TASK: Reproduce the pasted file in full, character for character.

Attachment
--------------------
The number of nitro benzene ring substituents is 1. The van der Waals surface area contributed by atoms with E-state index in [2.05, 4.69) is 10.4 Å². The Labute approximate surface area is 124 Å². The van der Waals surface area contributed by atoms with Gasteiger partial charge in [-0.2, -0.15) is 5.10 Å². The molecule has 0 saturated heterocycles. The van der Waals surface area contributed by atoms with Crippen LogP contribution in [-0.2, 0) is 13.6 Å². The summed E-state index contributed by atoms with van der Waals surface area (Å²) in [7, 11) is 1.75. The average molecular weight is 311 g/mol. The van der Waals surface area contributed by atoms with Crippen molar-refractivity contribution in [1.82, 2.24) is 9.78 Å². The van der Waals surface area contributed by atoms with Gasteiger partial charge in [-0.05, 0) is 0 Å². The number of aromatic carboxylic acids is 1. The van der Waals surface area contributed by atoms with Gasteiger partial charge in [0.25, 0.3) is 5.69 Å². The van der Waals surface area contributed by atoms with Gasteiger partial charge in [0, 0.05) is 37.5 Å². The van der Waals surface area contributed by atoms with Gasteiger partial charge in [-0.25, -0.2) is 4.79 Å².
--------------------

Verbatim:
The number of nitro benzene ring substituents is 1. The van der Waals surface area contributed by atoms with E-state index in [2.05, 4.69) is 10.4 Å². The Labute approximate surface area is 124 Å². The van der Waals surface area contributed by atoms with Gasteiger partial charge in [-0.2, -0.15) is 5.10 Å². The molecule has 0 saturated heterocycles. The van der Waals surface area contributed by atoms with Crippen LogP contribution in [-0.2, 0) is 13.6 Å². The summed E-state index contributed by atoms with van der Waals surface area (Å²) in [7, 11) is 1.75. The average molecular weight is 311 g/mol. The van der Waals surface area contributed by atoms with Crippen molar-refractivity contribution in [1.82, 2.24) is 9.78 Å². The van der Waals surface area contributed by atoms with Gasteiger partial charge in [-0.05, 0) is 0 Å². The number of aromatic carboxylic acids is 1. The van der Waals surface area contributed by atoms with Gasteiger partial charge in [0.25, 0.3) is 5.69 Å². The van der Waals surface area contributed by atoms with Gasteiger partial charge in [0, 0.05) is 37.5 Å². The van der Waals surface area contributed by atoms with Gasteiger partial charge in [-0.25, -0.2) is 4.79 Å².